Do you care who in the government knew about the AIG bonuses, and when they knew it? Do you think the AIG executives who collected bonuses deserve opprobrium? I don’t. Although the $165 (or $218) million in bonuses have become a symbol of executive compensation gone wild, pointing fingers at Tim Geithner or Chris Dodd or some AIG executive who may or may not have done a good job misses the point. It’s a distraction from a more fundamental question, namely: What have the directors of companies like AIG, Citigroup and Merrill Lynch been doing and how can they be held accountable?
Can you name a director of AIG? I didn’t think so. (Hint: one former director has a prominent role in the Obama administration.) The Citi board has gotten a more attention, and thankfully several board members will be replaced. But, as shareholder advocate Nell Minow points out in this excellent column for CNN’s website, the directors of these companies have gotten off easy. They did a dismal job of managing risk and overseeing executive compensation.
Again, though, let’s be clear on the problem. Although I happen to think that most FORTUNE 500 CEOs are overpaid, the real issue is not the absolute size of their paychecks. It’s the way in which compensation has become disconnected from performance, the way in which pay practices create perverse, short-term incentives and, most of all, the fact that board of directors cannot be reigned in by share owners in a meaningful way.
To be clear: Rich people aren’t the problem. Capitalism can’t thrive without them. We don’t and shouldn’t begrudge people who have created great companies—the Bill Gates and Michael Dells of the world—their wealth because they have made a whole lot of money for other people, including their shareholders. They created jobs and products people want. (Why people would want Dell computers or Windows is a different question…) Nor, for the most part, should we be troubled by the vast sums of money paid to movie stars or athletes or musicians who put fannies in the seats or on front of TVs. The problem arises when CEOs get paid well for failure. Here the names of Carly Fiorina (Hewlett-Packard), Chuck Prince (Citi) and Dick Parsons (former CEO of Time Warner and lead director of Citi) spring to mind.
Here’s what’s worse: On Wall Street, compensation practices promoted dangerous risk taking. As best as I can tell, the people who packaged CDOs and MBSs got bonuses each year that were tied to the number of deals that they made and the amounts of dollars involved. (Just as mortgage brokers got paid when they wrote mortgages.) It didn’t matter whether those deals made money in the long run, or whether the mortgage loans would be paid. If you pay people to make deals, they will make deals, for better or worse. As Robert Weissman of CorpWatch wrote last fall:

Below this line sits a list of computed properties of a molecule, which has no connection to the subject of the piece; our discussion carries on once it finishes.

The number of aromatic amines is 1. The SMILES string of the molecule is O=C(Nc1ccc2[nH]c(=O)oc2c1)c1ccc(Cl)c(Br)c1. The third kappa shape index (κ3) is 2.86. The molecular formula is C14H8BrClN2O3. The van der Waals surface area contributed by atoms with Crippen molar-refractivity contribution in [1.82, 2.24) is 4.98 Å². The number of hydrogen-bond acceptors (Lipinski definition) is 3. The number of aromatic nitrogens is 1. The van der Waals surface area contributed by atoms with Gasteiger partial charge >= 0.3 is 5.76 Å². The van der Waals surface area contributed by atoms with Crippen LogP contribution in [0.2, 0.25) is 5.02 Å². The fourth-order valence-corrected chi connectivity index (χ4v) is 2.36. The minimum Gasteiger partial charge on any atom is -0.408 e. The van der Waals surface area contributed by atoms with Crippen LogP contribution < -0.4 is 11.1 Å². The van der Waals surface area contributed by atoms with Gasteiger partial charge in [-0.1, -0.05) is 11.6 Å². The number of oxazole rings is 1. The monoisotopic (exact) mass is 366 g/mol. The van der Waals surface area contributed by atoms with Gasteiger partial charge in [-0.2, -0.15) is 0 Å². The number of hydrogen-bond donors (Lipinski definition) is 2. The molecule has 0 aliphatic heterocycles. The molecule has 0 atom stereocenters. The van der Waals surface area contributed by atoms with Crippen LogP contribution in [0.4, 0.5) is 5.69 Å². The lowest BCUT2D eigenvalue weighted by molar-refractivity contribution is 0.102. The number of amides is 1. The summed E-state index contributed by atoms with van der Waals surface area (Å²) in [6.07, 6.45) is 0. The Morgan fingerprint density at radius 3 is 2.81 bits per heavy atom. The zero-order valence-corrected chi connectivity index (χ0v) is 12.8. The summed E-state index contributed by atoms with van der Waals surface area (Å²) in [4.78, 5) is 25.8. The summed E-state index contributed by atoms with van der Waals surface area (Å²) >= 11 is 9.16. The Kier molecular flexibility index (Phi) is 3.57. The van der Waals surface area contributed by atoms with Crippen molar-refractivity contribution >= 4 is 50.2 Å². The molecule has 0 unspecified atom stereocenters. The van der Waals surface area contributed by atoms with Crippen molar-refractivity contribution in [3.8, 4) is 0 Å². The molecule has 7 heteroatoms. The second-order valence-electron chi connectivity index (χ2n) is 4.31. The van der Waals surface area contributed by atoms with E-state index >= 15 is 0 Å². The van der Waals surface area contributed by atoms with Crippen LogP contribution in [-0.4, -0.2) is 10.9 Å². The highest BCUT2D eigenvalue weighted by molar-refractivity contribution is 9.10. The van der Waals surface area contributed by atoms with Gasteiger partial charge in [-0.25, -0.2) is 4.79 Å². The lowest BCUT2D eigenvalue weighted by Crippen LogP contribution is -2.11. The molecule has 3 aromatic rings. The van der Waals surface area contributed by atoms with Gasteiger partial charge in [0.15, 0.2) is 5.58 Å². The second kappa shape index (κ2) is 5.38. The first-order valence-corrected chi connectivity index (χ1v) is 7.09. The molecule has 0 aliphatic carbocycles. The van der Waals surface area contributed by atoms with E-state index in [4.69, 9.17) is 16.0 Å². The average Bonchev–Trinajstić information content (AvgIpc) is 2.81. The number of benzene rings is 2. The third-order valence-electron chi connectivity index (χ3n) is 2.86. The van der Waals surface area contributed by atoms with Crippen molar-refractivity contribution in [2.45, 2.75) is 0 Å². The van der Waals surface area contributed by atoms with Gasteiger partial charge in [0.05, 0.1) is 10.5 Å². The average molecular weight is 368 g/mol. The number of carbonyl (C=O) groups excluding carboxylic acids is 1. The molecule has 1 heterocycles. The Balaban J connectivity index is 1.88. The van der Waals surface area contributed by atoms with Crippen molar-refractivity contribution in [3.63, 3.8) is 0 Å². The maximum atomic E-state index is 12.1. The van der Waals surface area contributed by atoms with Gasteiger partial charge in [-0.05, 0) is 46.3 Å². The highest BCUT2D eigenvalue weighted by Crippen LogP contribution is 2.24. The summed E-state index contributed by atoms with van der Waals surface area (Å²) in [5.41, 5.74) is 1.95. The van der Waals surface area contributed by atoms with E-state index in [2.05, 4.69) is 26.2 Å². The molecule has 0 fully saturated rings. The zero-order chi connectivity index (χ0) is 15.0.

Wall Street players knew they were speculating in a bubble economy. But the riches to be made while the bubble was growing were extraordinary. No one could know for sure when the bubble would pop. And Wall Street bonuses are paid on a yearly basis. If your firm does well, and you did well for the firm, you get an extravagant bonus. This is not an extra few thousand dollars to buy fancy Christmas gifts. Wall Street bonuses can be 10 or 20 times base salary, and commonly represent as much as four fifths of employees’ pay. In this context, it makes sense to take huge risks. The payoffs from benefiting from a bubble are dramatic, and there’s no reward for staying out.
So what is to be done? It’s unlikely that the Obama administration will be find a way to regulate executive compensation that doesn’t lead to unanticipated and unwelcome consequences. I favor a simple solution—giving shareholders access to proxy statements, so they can nominate candidates for the board and thereby seek to replace directors who have failed on the job. By giving shareholders proxy access, the SEC can end the self-perpetuating system that permits CEOs and incumbent boards to hand-pick director candidates. Here’s an AFL-CIO website devoted to proxy access.
As for the AIG board, the director alluded to above was Richard Holbrooke, who is the state department’s special envoy to Pakistan and Afghanistan and Friend of Hillary and Bill. Holbrooke served on the AIG board from February 2001 until last July and, according to Huffington Post, he “may have earned as much as $800,000 in cash and company stock.” (The stock’s not worth much now.) From 2001 to 2005, Holbrooke was on the board’s compensation committee.
It gets worse. Holbrooke was not only on the AIG board, he was one of the “friends of Angelo” who got special treatment from Countrywide Financial and its CEO, Angelo Mozillo. (Chris Dodd was another.) Holbrooke, his wife Kati Marton and his son David got sweetheart deals from Countrywide, which is now out of business, as Portfolio reported last year:
Holbrooke’s wife, author Kati Marton, received loans totalling $1.4 million to refinance two properties in 2002. “Look for these,” one Countrywide manager wrote in a September 27, 2002, email, alluding to Marton’s loan applications. “These loans are incredibly important to Angelo and as such they are incredibly important to us.”
The next year, Holbrooke borrowed $1.2 million to refinance a vacation home in Telluride, Colorado. Countrywide waived at least 1.25 points, or $15,000. “Per Angelo, this loan is to be at zero points,” a Countrywide manager wrote in a February 20, 2003, email. Also in 2003, Holbrooke’s son, David, and daughter-in-law Sarah received a half-point discount on a $559,500 loan, or about $2,800, when they refinanced their Brooklyn high-rise co-op, and five-eighths of a point discount on a $428,000 loan, or about $2,600, when they bought the floor above it. Neither Holbrooke nor his wife and son returned messages.
Director of AIG? Borrower from Countrywide? If we have to point fingers, let’s point them at people like Mr. Holbrooke.